Monday 23 October 2017

ECB 'ready to calm bond markets with €1trn package'


Emmet Oliver , Deputy Business Editor

The chances of getting an agreement to save the euro on Friday continue to hang in the balance amid reports that the ECB is ready with a €1trillion package to calm European bond markets.

The euro faces a decisive week as EU leaders, encouraged by the US, seek agreement on a convincing rescue plan that could end the now two-year-old crisis. A summit is due to take place on Friday in Brussels among heads of state.

The governments of the 17-nation eurozone are considering giving hundreds of billions of euros to the IMF in order to end the sovereign-debt crisis, 'Die Welt' reported, citing sources close to the negotiations.

"Triple-digit billions" will be paid into the fund which would then finance rescue programmes for some countries, according to 'Die Welt'. Other central banks such as the US Federal Reserve are also said to be willing to contribute.

Late last week Germany's finance minister Wolfgang Schaeuble was proposing an idea where states would effectively siphon off a chunk of their debt to a special national fund and pay it off over about 20 years while committing to reforms to keep debt levels on target.

However, despite optimism, weekend reports suggested German Chancellor Angela Merkel and French President Nicolas Sarkozy remained divided over a new package.

Ireland is believed to be flexible on greater EU intrusion in national budgeting, but other countries have reservations.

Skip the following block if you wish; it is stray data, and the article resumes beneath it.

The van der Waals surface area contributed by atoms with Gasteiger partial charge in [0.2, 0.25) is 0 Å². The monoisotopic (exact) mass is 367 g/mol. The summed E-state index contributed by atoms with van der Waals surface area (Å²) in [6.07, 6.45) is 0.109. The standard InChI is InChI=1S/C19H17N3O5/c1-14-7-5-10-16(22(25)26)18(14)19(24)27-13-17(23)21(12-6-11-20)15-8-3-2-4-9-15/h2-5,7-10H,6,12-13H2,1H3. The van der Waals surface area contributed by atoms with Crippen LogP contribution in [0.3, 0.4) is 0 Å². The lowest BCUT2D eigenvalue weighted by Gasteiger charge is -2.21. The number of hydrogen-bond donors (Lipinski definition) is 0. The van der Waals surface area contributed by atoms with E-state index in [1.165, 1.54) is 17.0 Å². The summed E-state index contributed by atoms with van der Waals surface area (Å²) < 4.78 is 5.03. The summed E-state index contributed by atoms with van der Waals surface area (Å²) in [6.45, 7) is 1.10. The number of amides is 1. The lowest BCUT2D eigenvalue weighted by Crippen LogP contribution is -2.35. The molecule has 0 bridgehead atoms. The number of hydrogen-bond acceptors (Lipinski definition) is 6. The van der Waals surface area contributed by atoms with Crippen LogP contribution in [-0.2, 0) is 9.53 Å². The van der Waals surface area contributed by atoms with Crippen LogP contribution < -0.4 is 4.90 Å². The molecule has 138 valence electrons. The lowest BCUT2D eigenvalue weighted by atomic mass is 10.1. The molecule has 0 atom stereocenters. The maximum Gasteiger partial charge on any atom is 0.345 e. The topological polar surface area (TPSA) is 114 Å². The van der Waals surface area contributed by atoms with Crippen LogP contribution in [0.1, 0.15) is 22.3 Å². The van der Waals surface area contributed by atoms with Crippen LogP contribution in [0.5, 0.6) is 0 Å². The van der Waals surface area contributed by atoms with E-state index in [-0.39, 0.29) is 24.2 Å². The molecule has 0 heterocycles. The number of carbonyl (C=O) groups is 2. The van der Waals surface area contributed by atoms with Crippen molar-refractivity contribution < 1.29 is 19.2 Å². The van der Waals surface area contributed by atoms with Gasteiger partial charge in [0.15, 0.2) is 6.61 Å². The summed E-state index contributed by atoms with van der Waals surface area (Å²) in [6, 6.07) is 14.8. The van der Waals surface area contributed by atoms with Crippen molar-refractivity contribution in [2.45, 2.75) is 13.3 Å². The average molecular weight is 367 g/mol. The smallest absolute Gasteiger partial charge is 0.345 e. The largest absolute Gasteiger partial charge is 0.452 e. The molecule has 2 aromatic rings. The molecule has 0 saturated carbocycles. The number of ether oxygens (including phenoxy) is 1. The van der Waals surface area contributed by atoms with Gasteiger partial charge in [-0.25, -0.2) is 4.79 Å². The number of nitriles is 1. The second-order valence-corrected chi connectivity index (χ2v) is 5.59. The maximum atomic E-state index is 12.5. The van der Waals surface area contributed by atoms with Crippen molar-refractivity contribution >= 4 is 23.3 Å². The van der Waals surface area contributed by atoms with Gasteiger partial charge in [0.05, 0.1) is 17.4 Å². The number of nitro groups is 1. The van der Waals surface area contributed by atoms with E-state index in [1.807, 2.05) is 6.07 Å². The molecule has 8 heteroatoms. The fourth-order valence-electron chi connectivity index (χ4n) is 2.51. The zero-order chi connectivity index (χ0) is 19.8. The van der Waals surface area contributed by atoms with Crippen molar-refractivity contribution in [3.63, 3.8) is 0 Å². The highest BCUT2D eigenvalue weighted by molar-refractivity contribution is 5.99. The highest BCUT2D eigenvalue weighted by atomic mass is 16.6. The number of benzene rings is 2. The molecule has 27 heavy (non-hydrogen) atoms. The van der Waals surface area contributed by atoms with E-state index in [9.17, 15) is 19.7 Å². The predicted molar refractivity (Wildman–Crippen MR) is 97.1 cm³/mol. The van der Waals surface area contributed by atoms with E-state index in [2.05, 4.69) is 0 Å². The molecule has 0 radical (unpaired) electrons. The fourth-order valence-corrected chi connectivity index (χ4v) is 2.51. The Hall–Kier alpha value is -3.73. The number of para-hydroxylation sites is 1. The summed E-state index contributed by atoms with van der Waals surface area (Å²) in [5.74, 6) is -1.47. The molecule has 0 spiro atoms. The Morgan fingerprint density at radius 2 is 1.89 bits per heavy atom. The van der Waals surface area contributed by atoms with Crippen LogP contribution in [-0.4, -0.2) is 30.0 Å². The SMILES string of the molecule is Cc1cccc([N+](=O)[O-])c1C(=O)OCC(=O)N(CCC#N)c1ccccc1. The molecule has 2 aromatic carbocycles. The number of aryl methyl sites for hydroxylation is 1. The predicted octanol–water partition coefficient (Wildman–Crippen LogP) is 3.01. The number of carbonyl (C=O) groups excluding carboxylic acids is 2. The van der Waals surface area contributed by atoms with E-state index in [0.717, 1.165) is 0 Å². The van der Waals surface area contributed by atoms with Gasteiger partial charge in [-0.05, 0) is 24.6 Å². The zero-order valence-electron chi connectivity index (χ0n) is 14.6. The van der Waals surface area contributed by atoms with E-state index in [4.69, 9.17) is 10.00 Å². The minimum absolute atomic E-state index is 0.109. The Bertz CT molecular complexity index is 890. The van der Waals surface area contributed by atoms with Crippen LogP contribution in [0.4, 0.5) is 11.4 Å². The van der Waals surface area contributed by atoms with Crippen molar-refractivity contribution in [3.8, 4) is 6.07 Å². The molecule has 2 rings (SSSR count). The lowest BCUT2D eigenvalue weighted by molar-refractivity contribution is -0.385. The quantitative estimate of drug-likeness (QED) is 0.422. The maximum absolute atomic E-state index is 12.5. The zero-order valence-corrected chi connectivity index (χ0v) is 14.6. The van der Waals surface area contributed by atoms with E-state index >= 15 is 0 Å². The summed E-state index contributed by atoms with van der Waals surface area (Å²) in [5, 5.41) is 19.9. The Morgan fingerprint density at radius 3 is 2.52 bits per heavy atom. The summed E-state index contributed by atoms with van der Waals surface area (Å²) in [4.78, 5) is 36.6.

Mr Sarkozy and Ms Merkel may not reach an agreement on proposals to overhaul European institutions today, 'Le Journal du Dimanche' reported.

Mr Sarkozy and Ms Merkel have different opinions on several matters, including the role of the ECB and the closer monitoring of euro countries' budgets with potential sanctions against persistent offenders, the French outlet reported.

Also the Dutch finance minister Jan Kees de Jager was quoted as saying the problems related to the European debt crisis wouldn't be resolved later this week in Brussels.

Meanwhile, it looks like the ECB will have cut interest rates on Thursday to counter a looming recession and taken new measures to provide longer-term funding for Europe's teetering banks.

World financial markets rallied last week on the prospect of such a masterplan after ECB chief Mario Draghi signalled that in response to a new "fiscal compact" in the eurozone, the central bank could act more decisively to fight the crisis.

Some media reports suggested a €1trillion package was being readied by Mr Draghi.

A convincing show of political determination to stand behind the euro and surmount the crisis through closer eurozone integration could prompt the ECB to do more to support Italian and Spanish bonds.

However, if the 27-nation EU is unable to agree, or settles for another half-measure after months of dithering, the flight from eurozone bond markets may accelerate, confidence may ebb further and the crisis could become acute in January, when Italy has to start a massive refinancing campaign. (Additional reporting by Reuters)

Irish Independent

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